Academic journal article Journal of Singing

Frederic W. Root's "Systemizing Voice Culture"

Academic journal article Journal of Singing

Frederic W. Root's "Systemizing Voice Culture"

Article excerpt

I AM GRATEFUL TO David Grogan for providing me with the following article that appeared in The Musical Visitor, a magazine of music literature and music published in the United States from 1883 to 1897. David is a DMA candidate at The University of North Texas and is completing his thesis on the life and teaching of American educator Frederic W. Root.

Regular readers of this column might remember an earlier article by Root called "The Voice Teacher's Problems."1 Root was a well known voice teacher in this country as well as a very prolific author and regular guest lecturer. The following is a lecture that he presented at a meeting of the Canadian Society of Professional Musicians, December 31, 1890. My purpose of presenting these comments is as an introduction to the principles of pedagogy as he expressed in his popular method books, including School of Singing (1873), Root's New Course in Voice Culture and Singing (1891), and the monumental Technic and Art of Singing (1901) that was published in eight volumes. It makes sense to follow the address offered below with his solution to what he perceived to be a common problem: the absence of a consistent method that is universally trusted and taught. While some of his remarks might be considered a bit inflammatory, I believe that it is a good thing to consider how far we have come in the last one hundred years.

Systemizing Voice Culture

Frederic W. Root

I wonder if teachers generally ever stop to consider how poorly our science compares with others in the matter of Pedagogics; how imperfectly its professors have as yet approached the standard of the professors of other branches of instruction, as regards analysis, scientific statement, careful gradation and systematic instruction. Do we ever reflect that, while a parent wishing to have his child taught science, literature or languages, can find on all sides schools in which he justly has perfect confidence, if he wishes to have him taught Voice Culture, and is highly ambitious as to the result, he searches long and anxiously for some teacher or institution, where he may experience a comfortable certainty as to the result?-a certainty not so much that the finest educational work will be done, as that the voice shall not be ruined and the mind filled with affectation and nonsense.

Our public schools afford an example of what scientific pedagogy may be. Notice the accuracy of statements made in their textbooks; observe the copiousness of illustration of every point, and the well-considered gradations of all difficulties; observe how foundations are laid first, and how, as the subject is developed, one step prepares for another in logical sequence. Notice the methods by which the pupils are examined at intervals to ascertain if every step has been correctly taken; and lastly, appreciate the fact that graduation from one of our higher educational institutions, which carry the public school course to conclusions, means real mastery of certain subjects of study. As further proof that education in such lines of study is broadly established upon a sound pedagogic basis, and is scientifically administered through civilized countries, we perceive that graduates of reputable institutions everywhere compare similarly; that they are similarly equipped, and are not in serious conflict as to definitions and results. We shall find each to revere his Alma Mater, and all to respect each other's attainment. Indeed, the same thing is true of music-study in all its departments except Voice Culture.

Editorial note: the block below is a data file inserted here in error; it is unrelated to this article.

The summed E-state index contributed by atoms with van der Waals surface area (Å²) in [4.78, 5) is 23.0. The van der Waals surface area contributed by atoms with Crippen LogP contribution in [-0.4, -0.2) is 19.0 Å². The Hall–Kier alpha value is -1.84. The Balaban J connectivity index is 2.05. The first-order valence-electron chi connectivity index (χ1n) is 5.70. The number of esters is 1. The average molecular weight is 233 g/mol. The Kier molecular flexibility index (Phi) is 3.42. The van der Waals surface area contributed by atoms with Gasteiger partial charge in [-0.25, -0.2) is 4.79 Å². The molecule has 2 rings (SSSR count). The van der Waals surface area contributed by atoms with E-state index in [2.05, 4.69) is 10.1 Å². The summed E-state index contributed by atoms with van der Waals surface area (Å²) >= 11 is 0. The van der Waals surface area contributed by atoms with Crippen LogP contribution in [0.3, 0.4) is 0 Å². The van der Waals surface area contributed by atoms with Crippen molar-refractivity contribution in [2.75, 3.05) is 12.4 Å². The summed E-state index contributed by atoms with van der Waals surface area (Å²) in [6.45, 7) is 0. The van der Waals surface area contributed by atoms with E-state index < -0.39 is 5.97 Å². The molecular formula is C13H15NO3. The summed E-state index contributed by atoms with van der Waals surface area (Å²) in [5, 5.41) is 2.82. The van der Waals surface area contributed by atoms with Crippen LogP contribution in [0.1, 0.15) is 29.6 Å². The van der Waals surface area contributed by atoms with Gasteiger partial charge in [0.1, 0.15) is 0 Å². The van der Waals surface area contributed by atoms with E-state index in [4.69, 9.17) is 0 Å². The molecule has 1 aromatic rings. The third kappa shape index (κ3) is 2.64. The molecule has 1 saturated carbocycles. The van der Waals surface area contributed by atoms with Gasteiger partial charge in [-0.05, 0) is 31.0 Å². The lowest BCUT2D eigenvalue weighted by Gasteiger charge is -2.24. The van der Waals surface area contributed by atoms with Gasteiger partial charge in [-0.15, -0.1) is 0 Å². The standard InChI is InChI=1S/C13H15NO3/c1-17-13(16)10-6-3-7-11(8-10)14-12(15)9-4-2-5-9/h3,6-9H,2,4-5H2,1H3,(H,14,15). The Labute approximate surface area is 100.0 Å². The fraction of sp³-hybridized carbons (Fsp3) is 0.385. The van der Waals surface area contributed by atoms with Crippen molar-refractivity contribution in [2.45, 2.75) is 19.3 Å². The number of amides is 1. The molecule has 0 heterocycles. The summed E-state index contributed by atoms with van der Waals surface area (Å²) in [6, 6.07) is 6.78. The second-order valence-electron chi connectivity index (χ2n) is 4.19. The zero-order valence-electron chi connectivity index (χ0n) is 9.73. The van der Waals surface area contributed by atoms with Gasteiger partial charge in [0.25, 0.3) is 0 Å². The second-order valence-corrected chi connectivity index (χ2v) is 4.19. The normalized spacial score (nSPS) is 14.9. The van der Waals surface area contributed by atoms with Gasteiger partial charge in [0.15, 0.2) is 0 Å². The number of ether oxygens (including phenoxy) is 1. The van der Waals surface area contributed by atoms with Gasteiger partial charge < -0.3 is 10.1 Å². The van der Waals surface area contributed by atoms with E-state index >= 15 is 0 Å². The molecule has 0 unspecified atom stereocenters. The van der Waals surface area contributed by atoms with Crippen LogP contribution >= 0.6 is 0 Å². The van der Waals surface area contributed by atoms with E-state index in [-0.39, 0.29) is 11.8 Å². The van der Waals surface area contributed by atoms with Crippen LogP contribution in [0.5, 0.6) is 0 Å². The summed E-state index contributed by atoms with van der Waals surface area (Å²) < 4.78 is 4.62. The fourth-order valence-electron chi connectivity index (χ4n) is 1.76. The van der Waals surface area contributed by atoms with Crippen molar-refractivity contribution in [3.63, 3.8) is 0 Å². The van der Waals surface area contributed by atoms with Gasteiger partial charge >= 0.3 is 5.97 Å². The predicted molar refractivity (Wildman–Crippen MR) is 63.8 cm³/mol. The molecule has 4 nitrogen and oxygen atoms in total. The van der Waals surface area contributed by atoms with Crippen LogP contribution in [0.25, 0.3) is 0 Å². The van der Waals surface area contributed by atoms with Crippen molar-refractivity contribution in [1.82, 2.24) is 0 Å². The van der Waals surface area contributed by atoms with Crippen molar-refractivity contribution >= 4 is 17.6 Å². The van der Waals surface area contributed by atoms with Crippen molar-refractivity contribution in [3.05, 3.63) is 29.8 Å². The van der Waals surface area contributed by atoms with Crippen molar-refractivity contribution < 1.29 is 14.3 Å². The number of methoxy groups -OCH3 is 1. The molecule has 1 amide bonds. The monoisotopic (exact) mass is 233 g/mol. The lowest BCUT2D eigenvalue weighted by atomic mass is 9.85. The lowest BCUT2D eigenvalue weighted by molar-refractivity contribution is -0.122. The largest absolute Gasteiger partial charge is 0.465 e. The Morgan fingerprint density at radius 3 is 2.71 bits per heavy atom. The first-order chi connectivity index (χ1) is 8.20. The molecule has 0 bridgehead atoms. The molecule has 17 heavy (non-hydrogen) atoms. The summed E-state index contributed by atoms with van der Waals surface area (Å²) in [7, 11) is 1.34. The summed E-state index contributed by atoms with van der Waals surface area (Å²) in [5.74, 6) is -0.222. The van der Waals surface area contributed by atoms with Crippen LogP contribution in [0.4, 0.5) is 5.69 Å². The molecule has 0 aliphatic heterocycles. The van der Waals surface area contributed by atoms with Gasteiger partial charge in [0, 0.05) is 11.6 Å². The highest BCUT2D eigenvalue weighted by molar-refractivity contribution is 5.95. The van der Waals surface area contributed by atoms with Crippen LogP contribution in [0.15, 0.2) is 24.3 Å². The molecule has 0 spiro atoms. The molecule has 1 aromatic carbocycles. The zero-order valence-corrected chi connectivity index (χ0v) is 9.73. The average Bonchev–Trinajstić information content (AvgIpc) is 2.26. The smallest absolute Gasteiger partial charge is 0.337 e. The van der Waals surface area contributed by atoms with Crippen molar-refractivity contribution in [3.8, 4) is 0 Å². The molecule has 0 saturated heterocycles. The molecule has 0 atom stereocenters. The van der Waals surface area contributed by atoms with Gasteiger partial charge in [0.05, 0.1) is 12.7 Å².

It is possible that some would claim that such was the case with Voice Culture as well; that its principles are established, and generally understood. You might say that a singer's education is well and thoroughly provided for in such important and sufficient considerations as placing or locating the tone in the head rather than in the throat; changing registers at proper places so that there shall be no forcing of the voice; breathing abdominally, and hence deeply and effectively; purifying vowel sounds, articulating forcibly and elegantly, executing clearly and rapidly, etc. …

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